Julia’s project will use fruit flies as a model system to study cancer-driven behavioural changes. These behavioural changes specifically relate to sleep disturbances and changes in feeding/eating habits. Disturbances to both of these are often experienced by cancer patients.
This is something that needs to be addressed, not only because these issues greatly affect a person’s quality of life, but also because these disturbances can actually affect how well the tumour responds to treatment and therefore how successful the cancer treatment is. So the potential benefit of addressing these behavioural changes is two-pronged: improving quality of life by improving sleep and nutrition, but also improving the chance of successful treatment.
‘There have been a lot of correlational studies on this, but as of now there is very little science,’ Julia said. This is where Julia’s Pioneer Award project steps in. The project aims to dig down into the specific molecular mechanisms underlying how intestinal tumours affect sleeping and eating behaviours.
It is already known that the intestine controls cellular signalling pathways that affect other parts of the body, including the brain. This project will look into how they do this and how this leads to changes in sleeping and eating. The hypothesis is that tumours actively influence brain function.
The ultimate goal of the work is to develop therapies specifically aimed at addressing these sleeping and eating disturbances in cancer patients. Such therapies might include small molecules or peptides, some of which are already in use for other conditions.
1st May 2019
Beatson Institute researchers have unravelled a new way to maximise the production of important cancer-related proteins for study in the laboratory. This work, led by Dr Chris Gray of the Institute’s Drug Discovery Programme, has demonstrated that subtle changes to the genetic instructions given to bacterial protein factories can dramatically improve the recovery of high-quality proteins.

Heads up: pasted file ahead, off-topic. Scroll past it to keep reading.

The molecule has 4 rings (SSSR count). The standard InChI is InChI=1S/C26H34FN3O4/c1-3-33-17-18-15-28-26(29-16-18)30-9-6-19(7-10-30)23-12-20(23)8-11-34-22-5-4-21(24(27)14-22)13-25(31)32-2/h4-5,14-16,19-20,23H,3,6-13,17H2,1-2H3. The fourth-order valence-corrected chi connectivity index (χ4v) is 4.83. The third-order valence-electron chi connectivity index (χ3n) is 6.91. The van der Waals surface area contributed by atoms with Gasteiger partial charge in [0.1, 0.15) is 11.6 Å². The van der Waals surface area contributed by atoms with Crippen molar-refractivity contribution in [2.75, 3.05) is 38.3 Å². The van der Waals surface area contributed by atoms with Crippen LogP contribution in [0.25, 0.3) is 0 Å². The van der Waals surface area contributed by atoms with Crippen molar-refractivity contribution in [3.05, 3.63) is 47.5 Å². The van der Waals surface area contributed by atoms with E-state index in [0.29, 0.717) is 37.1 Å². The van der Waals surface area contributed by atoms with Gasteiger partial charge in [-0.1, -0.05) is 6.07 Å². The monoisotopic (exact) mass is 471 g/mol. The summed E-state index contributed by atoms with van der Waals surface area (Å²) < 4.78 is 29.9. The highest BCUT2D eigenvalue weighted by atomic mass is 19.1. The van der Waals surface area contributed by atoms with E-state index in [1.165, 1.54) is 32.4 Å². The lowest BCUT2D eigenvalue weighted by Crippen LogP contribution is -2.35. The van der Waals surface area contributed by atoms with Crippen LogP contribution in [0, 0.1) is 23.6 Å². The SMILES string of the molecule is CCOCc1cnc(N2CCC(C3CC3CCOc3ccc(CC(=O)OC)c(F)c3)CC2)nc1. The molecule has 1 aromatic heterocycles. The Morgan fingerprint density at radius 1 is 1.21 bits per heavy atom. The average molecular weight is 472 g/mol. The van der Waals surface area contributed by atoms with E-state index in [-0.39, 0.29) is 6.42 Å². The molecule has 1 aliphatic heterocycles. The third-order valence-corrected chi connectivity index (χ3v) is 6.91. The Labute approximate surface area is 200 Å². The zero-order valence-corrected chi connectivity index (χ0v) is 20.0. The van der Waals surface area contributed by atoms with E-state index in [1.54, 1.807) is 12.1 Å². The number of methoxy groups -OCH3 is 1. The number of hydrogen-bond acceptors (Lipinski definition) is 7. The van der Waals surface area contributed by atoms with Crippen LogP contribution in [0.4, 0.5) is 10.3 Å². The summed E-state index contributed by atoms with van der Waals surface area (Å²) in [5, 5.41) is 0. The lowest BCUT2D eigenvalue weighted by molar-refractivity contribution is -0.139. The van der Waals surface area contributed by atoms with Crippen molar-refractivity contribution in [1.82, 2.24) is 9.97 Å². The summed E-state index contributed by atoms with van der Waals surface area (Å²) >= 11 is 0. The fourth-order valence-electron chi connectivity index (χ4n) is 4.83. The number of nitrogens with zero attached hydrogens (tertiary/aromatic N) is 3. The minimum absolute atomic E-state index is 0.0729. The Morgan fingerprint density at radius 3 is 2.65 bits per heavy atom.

The work has been published in PLoS One.
These findings refine and optimise current recombinant technologies, used globally for the production of proteins for the laboratory and the clinic. As a consequence of this discovery, larger amounts of key reagents can be delivered to our drug discovery programmes, accelerating the development of new therapies.
Click here to read more about the Drug Discovery Programme.
17th April 2019
The Beatson Institute is very pleased to welcome Dr Ed Roberts as a new Junior Group Leader. Ed joins the Institute from UCSF, where he studied a class of immune cell called migratory dendritic cells and the role they play in the body’s response to cancer, and specifically how these cells communicate with the lymph nodes.
This immune response underpins a type of cancer treatment called immunotherapy, in which the body’s own immune system is used to fight cancer. Despite great successes with immunotherapy, it only works in a subset of patients. Ed’s group here at the Beatson will be investigating how the immune response could be boosted, with the aim of making immunotherapy successful for more patients.
Ed has said 'It’s been really great settling into an incredibly friendly and collaborative environment that has such exciting science going on. Everyone has been incredibly helpful with everything which has made the process of moving in much less painful than I had expected!'
17th April 2019
Beatson Institue Director Owen Sansom has been interviewed by Bowel Cancer UK about an exciting project he is leading that aims to improve outcomes for bowel cancer patients. Click here to read the interview.
Another major project Owen is involved in - which aims to find out why different gene faults only cause cancer in particular parts of the body - has been covered by Cancer Research UK's blog.